Diabetes can have many different effects on a person’s health, many of which often get overlooked. Today we’re here to break down one of the possible long-term effects, the Diabetic Eye. The Diabetic Eye is actually a group of eye problems affecting those with diabetes, including Diabetic Retinopathy, Diabetic Macular Edema, Cataracts and Glaucoma. Read on to learn more about what these eye problems are, how to recognize symptoms, and tips to reduce your risk.
In the short-term, high blood sugar levels can cause temporary swelling in the tissues of the eye that can cause blurred vision and is normally resolved when blood sugar levels go back to normal. If blood sugar is high in the long-term, the swelling can damage the small blood vessels in the back of the eye. This swelling and damage can start as early as prediabetes, and the damaged vessels can bleed into the middle part of the eye causing scarring or dangerously high pressure in the eye.
The retina is the inner lining at the back of each eye. It senses light and transmits signals to the brain, enabling you to see. The damaged blood vessels caused by high blood sugar can harm the retina, causing Diabetic Retinopathy. There are two types of Retinopathy- Nonproliferative Diabetic Retinopathy and Proliferative Diabetic Retinopathy. Nonproliferative is when the blood vessels are weakened, bulged or leaking into the retina. Proliferative is when the blood vessels close off, causing new vessels to grow, or proliferate, on the surface of the retina. These new vessels can cause serious vision problems. Proliferative Diabetic Retinopathy is less common, but more serious than Nonproliferative. One in three people with diabetes over the age of 40 already have signs of Retinopathy, which is the most common cause of vision loss associated with diabetes.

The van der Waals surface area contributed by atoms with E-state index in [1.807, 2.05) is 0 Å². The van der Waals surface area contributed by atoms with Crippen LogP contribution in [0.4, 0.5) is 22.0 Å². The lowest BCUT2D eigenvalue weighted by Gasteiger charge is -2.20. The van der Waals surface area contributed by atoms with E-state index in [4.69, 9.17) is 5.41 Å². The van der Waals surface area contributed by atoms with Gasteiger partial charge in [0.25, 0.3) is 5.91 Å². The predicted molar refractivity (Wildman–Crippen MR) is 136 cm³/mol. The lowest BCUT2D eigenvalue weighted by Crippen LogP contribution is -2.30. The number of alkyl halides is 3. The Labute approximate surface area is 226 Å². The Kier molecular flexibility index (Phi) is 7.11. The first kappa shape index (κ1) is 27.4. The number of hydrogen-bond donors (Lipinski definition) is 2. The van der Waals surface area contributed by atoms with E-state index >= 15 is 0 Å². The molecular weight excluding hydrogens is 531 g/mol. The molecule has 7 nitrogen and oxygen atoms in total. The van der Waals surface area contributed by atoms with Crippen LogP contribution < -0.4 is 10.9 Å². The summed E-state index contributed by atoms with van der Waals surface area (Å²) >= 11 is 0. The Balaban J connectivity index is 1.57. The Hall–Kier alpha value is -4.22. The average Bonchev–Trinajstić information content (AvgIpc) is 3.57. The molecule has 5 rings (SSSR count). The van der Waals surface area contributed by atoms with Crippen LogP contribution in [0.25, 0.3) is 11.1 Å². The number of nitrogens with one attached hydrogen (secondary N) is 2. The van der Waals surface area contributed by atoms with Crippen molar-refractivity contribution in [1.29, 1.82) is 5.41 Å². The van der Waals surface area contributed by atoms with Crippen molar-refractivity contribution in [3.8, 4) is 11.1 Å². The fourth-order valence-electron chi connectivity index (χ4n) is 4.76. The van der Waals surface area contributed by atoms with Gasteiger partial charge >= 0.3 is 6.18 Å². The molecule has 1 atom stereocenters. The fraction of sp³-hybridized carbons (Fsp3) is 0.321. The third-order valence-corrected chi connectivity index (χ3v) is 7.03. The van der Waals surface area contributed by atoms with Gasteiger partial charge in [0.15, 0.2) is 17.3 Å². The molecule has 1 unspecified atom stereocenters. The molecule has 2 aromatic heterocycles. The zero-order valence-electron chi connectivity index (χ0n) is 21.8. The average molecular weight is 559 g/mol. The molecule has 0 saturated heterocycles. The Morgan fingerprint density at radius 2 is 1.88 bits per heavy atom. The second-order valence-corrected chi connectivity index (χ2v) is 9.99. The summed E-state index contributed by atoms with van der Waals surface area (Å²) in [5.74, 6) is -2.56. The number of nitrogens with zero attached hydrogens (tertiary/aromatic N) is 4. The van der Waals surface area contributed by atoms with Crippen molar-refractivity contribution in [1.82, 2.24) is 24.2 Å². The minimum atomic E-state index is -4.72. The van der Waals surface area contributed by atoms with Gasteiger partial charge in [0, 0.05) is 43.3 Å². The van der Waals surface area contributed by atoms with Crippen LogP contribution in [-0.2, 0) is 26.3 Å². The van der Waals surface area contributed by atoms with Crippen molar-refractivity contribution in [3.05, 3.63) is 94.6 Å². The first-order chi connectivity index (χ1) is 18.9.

Diabetic Macular Edema
The Macula is the part of the retina needed for reading, driving and seeing faces. The Macula swells due to diabetes and can destroy the sharp vision of this part of the eye, leading to partial or full vision loss. Diabetic Macular Edema usually develops with people who have other signs of Diabetic Retinopathy.
Glaucoma is a group of eye diseases that can damage the optic nerve, the bundle of nerves that connects the eyes to the brain. Diabetes doubles a person’s risk for glaucoma, which leads to vision loss and blindness if not treated early.
There are lenses within the eye that help provide sharp vision, but can become cloudy with age. These clouds are called Cataracts. People with diabetes often develop cataracts at an earlier stage, and although it is not certain, researchers believe that high glucose levels cause deposits to build up in the lenses.
Often there are few symptoms as the damage in the eye is developing, but if they do occur a person may experience blurry vision, frequently changing vision, dark areas, poor color vision, spots or strings (also known as floaters) and flashes of light in the vision. If you have any of these symptoms, please talk to your doctor as soon as possible.
This all may sound quite scary, and can add to the stress of a chronic illness. However there are several things you can do to lower your chances of developing the Diabetic Eye. Finding and treating the signs of retinopathy early can reduce the risk of blindness by 95%. Since people don’t always show signs or symptoms until it is too late to be treated, it is recommended to always have eye checkups with your doctor annually or as otherwise decided by your healthcare team. A full dilated eye exam, which your doctor will perform, is the best way to check for eye problems. Proper disease management is also key to preventing or keeping eye disease from getting worse. Quit smoking if applicable, and track your blood sugar to ensure you are in a healthy range.
For more information on the Diabetic Eye don’t hesitate to talk with your doctor. This article from the National Institute of Diabetes and Digestive and Kidney Diseases also provides some detailed research.